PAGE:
What is I2C? How does it work? // Technology

What is I2C? How does it work? This is another QuickBits video giving you a brief overview of how I2C works.


A bit of history

I2C stands for Inter-Integrated Circuit and can also be called IIC or I squared C.

The initial I2C specification was created in 1982 and was designed to allow various Philips TTL, 5 volt ICs to communicate with each other at 100kHz. Revisions were added in later years that added faster bus modes, such as 400kHz, 3.4MHz and 5MHz.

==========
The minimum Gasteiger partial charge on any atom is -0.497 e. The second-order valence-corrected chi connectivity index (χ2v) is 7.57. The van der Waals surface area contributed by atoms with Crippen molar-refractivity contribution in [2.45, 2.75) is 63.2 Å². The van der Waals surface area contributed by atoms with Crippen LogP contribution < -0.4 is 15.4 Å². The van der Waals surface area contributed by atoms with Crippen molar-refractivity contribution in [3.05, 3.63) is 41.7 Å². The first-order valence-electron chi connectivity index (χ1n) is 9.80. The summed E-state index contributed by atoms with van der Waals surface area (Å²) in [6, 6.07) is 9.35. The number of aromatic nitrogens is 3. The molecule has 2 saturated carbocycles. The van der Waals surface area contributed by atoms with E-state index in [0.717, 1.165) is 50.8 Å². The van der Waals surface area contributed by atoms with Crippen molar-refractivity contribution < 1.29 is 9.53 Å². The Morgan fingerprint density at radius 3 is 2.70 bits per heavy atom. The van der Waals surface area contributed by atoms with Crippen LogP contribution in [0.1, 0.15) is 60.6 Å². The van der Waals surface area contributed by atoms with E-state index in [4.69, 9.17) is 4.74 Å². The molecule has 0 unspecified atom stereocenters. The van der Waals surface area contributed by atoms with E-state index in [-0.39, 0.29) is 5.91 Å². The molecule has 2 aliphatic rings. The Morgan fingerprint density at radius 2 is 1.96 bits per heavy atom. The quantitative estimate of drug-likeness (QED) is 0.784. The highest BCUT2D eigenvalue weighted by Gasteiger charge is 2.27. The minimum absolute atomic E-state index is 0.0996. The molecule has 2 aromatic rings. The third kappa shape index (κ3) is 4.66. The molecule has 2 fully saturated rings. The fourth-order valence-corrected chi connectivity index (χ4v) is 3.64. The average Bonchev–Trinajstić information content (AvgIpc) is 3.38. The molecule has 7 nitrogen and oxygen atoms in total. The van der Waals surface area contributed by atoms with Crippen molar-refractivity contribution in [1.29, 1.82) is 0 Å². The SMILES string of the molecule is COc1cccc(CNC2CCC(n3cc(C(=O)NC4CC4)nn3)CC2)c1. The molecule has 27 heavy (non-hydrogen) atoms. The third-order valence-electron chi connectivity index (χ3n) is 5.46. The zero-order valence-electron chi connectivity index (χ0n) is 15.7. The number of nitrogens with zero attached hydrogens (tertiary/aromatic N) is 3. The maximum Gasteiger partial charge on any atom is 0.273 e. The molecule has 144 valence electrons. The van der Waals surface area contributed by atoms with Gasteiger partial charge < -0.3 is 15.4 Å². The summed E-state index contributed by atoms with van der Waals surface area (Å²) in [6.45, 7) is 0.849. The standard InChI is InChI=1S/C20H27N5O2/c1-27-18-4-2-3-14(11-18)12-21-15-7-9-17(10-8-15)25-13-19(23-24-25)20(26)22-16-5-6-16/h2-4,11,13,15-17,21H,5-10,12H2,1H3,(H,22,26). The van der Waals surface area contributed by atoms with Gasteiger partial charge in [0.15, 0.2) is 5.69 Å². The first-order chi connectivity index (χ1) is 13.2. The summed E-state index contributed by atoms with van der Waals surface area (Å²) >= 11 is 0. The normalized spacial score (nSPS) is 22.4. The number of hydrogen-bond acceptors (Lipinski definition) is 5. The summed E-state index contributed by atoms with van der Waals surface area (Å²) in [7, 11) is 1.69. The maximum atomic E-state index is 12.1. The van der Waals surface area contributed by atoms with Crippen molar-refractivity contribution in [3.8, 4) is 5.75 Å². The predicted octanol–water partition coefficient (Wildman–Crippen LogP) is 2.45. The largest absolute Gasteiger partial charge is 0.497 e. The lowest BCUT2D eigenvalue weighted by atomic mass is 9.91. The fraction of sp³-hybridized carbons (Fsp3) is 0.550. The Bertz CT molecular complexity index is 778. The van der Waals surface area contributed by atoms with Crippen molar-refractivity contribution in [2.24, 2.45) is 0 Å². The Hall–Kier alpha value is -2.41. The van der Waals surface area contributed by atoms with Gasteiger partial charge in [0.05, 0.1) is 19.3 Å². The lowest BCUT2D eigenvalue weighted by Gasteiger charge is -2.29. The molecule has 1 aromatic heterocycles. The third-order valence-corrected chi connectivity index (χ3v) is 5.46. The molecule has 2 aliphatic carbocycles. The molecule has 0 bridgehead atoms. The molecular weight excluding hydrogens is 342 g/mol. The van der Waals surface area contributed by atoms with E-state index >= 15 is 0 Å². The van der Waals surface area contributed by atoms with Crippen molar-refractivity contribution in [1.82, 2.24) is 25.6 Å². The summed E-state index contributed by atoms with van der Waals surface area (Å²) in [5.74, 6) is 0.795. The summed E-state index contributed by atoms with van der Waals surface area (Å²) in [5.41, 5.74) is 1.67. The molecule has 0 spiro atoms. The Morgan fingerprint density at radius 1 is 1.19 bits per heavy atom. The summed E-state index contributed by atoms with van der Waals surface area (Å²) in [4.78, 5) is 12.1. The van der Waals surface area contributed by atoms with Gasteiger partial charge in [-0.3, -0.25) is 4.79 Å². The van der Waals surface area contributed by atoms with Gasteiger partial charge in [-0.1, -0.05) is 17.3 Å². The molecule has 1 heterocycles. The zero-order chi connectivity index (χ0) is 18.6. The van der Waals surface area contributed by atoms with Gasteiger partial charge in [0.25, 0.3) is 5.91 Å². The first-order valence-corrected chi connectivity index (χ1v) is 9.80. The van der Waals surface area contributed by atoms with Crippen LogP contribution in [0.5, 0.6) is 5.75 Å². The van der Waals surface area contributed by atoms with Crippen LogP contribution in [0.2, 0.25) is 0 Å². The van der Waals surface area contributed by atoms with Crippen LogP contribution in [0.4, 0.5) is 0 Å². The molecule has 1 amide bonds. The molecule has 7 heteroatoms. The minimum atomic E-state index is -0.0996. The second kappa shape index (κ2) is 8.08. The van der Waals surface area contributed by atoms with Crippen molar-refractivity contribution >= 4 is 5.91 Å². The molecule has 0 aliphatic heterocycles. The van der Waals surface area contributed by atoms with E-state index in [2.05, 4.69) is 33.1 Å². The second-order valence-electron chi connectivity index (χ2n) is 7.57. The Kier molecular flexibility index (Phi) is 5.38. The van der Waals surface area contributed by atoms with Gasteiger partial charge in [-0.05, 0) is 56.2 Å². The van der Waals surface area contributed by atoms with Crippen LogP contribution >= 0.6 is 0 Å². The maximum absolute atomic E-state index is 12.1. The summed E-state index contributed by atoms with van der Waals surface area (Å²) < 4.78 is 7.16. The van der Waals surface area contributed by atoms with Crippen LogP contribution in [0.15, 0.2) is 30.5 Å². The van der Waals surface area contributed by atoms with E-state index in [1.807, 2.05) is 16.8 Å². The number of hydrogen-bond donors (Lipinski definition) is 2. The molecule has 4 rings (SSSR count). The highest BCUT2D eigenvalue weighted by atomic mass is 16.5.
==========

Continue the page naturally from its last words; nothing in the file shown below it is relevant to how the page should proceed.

• 1992 – 400kHz “fast mode” – multi master
  • 1998 – 3.4MHz “high speed” – multi master
  • 2007 – 1MHz “fast mode” – multi master
  • 2012 – 5MHz “ultra fast” – single master

There are other variants to I2C.

TWI

This was a standard created by Atmel and other companies to avoid trademark conflicts. This standard is identical to I2C, but lacks a high speed mode.

SMBus

There’s also SMBus, (latest specification here), which is a derivative of I2C developed by Intel which includes several differences:

  • Packet Error Checking (PEC).
  • Timeout for transfers.
  • Standardized transfer types.
  • ALERT line.
  • SUSPEND line.
  • Power down/up.
  • Max. bitrate of 100 kHz/s.

PMBus

There’s also PMBus, which is a derivative of SMBus that adds power management capabilities.